In this case, the Rock Hill-based baseball team is happy to cross the state line.
The Piedmont Pride, a team created and led by former Winthrop baseball coach Joe Hudak, announced on Tuesday its plans to play 18 games this summer at Truist Field, the home of the minor league’s Charlotte Knights.
“None of our guys have played since March, and they were really excited when I told them where we were playing,” Hudak told The Herald. “If (Truist Field) isn’t the nicest minor league park in the country, it’s certainly in the top three. And for our guys to have a chance to play there, it’s really exciting.”
Hudak created the Piedmont Pride team in 2015. In its five years of existence, the team has gone 150-48, winning four regular-season championships and two playoff titles in the Southern Collegiate Baseball League, a six-team wooden bat league based in the Carolinas.
In the team’s first two seasons, it used the baseball fields on Winthrop’s campus. In the next three years, Hudak said the team practiced and played on the field at York Comprehensive High School.
But this year, due the coronavirus pandemic, many baseball facilities in York County were closed — so Hudak had to look elsewhere.
He reached out to Dan Rajkowski, the Charlotte Knights’ chief operating officer, and the two worked out a deal.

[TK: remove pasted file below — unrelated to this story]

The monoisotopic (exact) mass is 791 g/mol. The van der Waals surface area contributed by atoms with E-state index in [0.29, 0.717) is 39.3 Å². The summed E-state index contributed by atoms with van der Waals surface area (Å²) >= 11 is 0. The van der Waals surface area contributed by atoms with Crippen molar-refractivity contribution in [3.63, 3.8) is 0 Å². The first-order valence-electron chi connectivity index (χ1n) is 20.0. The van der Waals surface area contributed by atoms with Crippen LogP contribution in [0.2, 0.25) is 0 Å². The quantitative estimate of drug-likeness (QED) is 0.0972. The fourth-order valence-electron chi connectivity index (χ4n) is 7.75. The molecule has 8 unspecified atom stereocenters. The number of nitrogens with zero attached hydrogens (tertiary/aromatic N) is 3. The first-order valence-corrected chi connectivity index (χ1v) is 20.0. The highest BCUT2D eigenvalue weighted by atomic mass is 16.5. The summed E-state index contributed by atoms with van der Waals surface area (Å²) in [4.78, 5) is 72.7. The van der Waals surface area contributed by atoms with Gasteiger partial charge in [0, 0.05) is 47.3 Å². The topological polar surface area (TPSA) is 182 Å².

“We talked for about an hour, and I gave them the schedule and told them what the league was like and what we were looking to do,” Hudak said. “And they loved the idea of having baseball there.”
The Piedmont Pride’s opening day will be Friday, with the first pitch of the game set for 6 p.m.
Right now, due to COVID-19 restrictions in North Carolina, there will be no stadium seating allowed. Those wishing to watch the game can do so by reserving patio seating at one of Truist Field’s seven concourse restaurants, a release from the Charlotte Knights said.
You can make these bookings through the Knights’ website.
“Baseball is returning to Truist Field and we are very pleased to welcome the Piedmont Pride and the Southern Collegiate Baseball League to our Uptown Charlotte home,” Rajkowski said in a statement. “We know our fans miss baseball, and as we wait for more information from Major League Baseball and Minor League Baseball, we are able to bring the sport back starting this week.”
The Piedmont Pride is sponsored by Pride Baseball, a Christian baseball nonprofit ministry that Hudak founded in the summer of 2016. The organization sponsors a handful of faith-based teams across the country and takes players and coaches on mission trips.
“We aim to play well on the field, but we’re also very excited about helping our players grow in their faith,” Hudak said.